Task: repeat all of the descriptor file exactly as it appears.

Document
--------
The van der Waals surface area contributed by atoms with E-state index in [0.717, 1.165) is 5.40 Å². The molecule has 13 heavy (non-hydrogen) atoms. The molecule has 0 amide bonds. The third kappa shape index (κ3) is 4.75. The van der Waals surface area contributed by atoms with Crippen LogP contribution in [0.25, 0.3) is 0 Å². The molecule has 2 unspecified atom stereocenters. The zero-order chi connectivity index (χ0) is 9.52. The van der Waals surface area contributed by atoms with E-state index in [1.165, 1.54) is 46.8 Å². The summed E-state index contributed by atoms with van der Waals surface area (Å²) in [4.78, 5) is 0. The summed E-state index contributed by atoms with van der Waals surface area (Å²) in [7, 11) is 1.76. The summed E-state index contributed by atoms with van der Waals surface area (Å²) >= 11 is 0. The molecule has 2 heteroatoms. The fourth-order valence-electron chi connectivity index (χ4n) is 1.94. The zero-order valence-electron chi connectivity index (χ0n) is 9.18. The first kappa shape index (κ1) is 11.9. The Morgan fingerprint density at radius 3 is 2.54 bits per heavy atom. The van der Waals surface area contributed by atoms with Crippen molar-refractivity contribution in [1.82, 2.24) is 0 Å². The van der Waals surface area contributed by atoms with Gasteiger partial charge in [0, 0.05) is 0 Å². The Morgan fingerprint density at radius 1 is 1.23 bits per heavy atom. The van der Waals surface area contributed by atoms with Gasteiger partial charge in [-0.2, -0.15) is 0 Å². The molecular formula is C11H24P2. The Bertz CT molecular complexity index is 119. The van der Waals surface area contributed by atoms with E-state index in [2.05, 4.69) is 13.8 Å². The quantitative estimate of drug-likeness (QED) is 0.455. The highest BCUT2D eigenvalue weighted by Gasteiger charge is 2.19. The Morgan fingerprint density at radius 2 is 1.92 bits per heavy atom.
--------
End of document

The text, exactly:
The van der Waals surface area contributed by atoms with E-state index in [0.717, 1.165) is 5.40 Å². The molecule has 13 heavy (non-hydrogen) atoms. The molecule has 0 amide bonds. The third kappa shape index (κ3) is 4.75. The van der Waals surface area contributed by atoms with Crippen LogP contribution in [0.25, 0.3) is 0 Å². The molecule has 2 unspecified atom stereocenters. The zero-order chi connectivity index (χ0) is 9.52. The van der Waals surface area contributed by atoms with E-state index in [1.165, 1.54) is 46.8 Å². The summed E-state index contributed by atoms with van der Waals surface area (Å²) in [4.78, 5) is 0. The summed E-state index contributed by atoms with van der Waals surface area (Å²) in [7, 11) is 1.76. The summed E-state index contributed by atoms with van der Waals surface area (Å²) >= 11 is 0. The molecule has 2 heteroatoms. The fourth-order valence-electron chi connectivity index (χ4n) is 1.94. The zero-order valence-electron chi connectivity index (χ0n) is 9.18. The first kappa shape index (κ1) is 11.9. The Morgan fingerprint density at radius 3 is 2.54 bits per heavy atom. The van der Waals surface area contributed by atoms with Crippen molar-refractivity contribution in [1.82, 2.24) is 0 Å². The van der Waals surface area contributed by atoms with Gasteiger partial charge in [0, 0.05) is 0 Å². The Morgan fingerprint density at radius 1 is 1.23 bits per heavy atom. The van der Waals surface area contributed by atoms with Gasteiger partial charge in [-0.2, -0.15) is 0 Å². The molecular formula is C11H24P2. The Bertz CT molecular complexity index is 119. The van der Waals surface area contributed by atoms with E-state index in [2.05, 4.69) is 13.8 Å². The quantitative estimate of drug-likeness (QED) is 0.455. The highest BCUT2D eigenvalue weighted by Gasteiger charge is 2.19. The Morgan fingerprint density at radius 2 is 1.92 bits per heavy atom.